Recently a Career & Internship Center staff member had the pleasure of meeting with a high ranking leader (Executive Director) within the CIA and gained deep insight into career paths and opportunities within the CIA.
We know that federal government employment (and intelligence work in particular!) is often an area of uncertainty or curiosity for students, so hopefully this post helps with some of the basic questions you may have.
But, besides reading this post … what better way to find out what you need than having a chance to talk with federal employers/recruiters in person!
This fall students will have at least two opportunities to meet with the CIA on-campus:
- October 27th’s Government Career Fair
- November 1st’s InfoSession (focus is on data science opportunities)
- November 2nd’s Employer-Led Workshop: The CIA Presents ‘A Day in the Life of a CIA Employee’
Take note! The CIA has a continued focus on the recruitment of diverse individuals, and is looking to expand their diversity recruitment efforts at the UW in particular. Also, in case you were curious, 30 UW candidates (students & alumni) are currently in the CIA’s hiring pipeline.
More information is available online about careers at the CIA.
Job roles, application process and more:
There’s been some restructuring in the past year, and CIA now has five ‘directorates’ instead of four. All five directorates are regularly and routinely hiring and the CIA is looking for good candidates in all areas (there are more than 60 career paths within the CIA) – from clandestine services to analysts to finance directors to cybersecurity experts. There are potential fits within the agency for just about any major or background.
- Directorate of Operations (includes clandestine services)
- Director of Analysis (formerly Directorate of Intelligence – this is the group that has recruited at UW most heavily in the past, for analyst roles)
- Directorate of Science & Technology
- Directorate of Support
- Directorate of Digital Innovation (this is new and focused on open source work and cybersecurity)
Assume that a safe bet for the amount of time between application and start-date is one year. Sometimes people are moved through the process as quickly as 6 months.
- If you apply and haven’t heard anything by 6 months post-application, the odds are you aren’t moving forward in the process (but you can always apply again at a later date)
- Students should know at the front-end of the application process that it is a lengthy one; while the CIA is trying to find ways to streamline the process, the stringent security measures are (as I think most folks understand) fairly necessary to ensure safety and security of the info at the Agency.
Applying to the CIA? Don’t put it on Facebook.
- Some positions within the CIA require that folks don’t know you work for the CIA; announcing via public forums your application intentions or status eliminate you from consideration from those roles, and could also put your candidacy more broadly in jeopardy.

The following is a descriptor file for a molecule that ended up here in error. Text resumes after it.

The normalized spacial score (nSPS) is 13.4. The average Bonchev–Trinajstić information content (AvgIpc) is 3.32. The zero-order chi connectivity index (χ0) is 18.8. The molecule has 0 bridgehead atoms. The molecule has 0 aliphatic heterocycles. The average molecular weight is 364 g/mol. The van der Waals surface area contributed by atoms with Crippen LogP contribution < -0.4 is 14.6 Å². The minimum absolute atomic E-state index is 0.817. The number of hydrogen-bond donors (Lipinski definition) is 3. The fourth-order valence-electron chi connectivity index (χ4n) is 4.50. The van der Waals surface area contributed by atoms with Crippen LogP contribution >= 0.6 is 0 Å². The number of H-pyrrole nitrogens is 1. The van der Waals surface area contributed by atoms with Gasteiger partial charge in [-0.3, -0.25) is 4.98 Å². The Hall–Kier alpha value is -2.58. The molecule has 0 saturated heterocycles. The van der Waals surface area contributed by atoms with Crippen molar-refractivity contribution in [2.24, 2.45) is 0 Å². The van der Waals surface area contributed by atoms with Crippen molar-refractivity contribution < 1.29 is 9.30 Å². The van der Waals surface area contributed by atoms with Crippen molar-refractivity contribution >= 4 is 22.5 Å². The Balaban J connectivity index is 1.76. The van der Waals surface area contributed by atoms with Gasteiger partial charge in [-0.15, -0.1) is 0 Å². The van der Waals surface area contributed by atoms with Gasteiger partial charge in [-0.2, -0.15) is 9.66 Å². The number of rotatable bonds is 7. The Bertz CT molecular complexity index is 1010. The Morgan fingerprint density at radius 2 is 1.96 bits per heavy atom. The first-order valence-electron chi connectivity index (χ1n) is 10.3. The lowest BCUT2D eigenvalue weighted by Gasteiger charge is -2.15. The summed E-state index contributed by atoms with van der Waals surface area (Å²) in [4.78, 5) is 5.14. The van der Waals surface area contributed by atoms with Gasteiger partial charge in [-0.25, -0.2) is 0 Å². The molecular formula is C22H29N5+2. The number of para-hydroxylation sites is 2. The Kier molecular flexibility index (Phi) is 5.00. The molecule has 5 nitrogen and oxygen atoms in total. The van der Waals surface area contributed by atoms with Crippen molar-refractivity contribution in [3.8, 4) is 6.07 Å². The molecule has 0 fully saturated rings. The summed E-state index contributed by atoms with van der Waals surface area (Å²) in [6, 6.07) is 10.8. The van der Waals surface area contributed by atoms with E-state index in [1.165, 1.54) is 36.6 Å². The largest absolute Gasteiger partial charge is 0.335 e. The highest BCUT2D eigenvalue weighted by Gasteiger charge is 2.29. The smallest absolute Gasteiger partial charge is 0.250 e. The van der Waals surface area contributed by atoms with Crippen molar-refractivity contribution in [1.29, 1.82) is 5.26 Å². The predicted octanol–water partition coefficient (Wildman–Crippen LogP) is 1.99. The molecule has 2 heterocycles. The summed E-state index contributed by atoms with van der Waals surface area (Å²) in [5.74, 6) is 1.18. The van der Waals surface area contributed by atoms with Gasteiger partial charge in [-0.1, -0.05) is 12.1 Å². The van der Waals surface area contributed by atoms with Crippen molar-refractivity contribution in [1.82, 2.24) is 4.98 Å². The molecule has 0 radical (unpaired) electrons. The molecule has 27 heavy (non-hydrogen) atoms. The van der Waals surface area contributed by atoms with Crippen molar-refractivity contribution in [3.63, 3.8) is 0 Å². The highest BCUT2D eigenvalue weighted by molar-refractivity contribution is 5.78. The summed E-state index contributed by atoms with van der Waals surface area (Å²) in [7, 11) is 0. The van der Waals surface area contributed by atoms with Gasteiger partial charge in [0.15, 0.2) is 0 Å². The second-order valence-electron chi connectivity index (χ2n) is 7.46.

- With most things CIA (from application to confirmed employment), discretion is the name of the game.
After submitting an initial application and completing the first steps in the process, candidates who are moving forward will be extended a conditional offer of employment. The offer will be conditional based on:
- Successful completion of a medical (both mental and physical) screen
- Successful completion of a polygraph test (these are done routinely to employees as well)
- Successful completion of an extensive background check which allows for a security clearance
NOTE: The most common application challenges for students and new graduates are:
- Drug use. The CIA requests no drug use in the past year.
- Illegal downloading of content. Excessive and/or consistent downloading is a red flag for the agency.
- Failing to meet the CIA’s preferred 3.0 minimum – they do have the ability to make exceptions to this, but are academic excellence is one of their desired hallmarks for competitive candidates.
Opportunities are available both domestically (in Washington DC/Virginia area) and internationally. Relocation is required for all positions, generally to DC/Virginia (e.g. there is no ‘Seattle CIA office’ where a new recruit can land).
- There is relocation assistance ($$) available
- They also have a generous student loan repayment program for new employees (based on years of service).
For student opportunities (e.g. internships), the CIA prefers that a candidate intern for two consecutive summers – and given the length of application process and the fact that there’d ideally be the potential for conversion following the senior year….this means that to take advantage of internships, students really need to be applying during their freshman year (!)
- Scholarships are available to support student interns, to help cover relocation and living expenses as well as tuition; competitive to receive, but quite comprehensive (and outlined at the link above).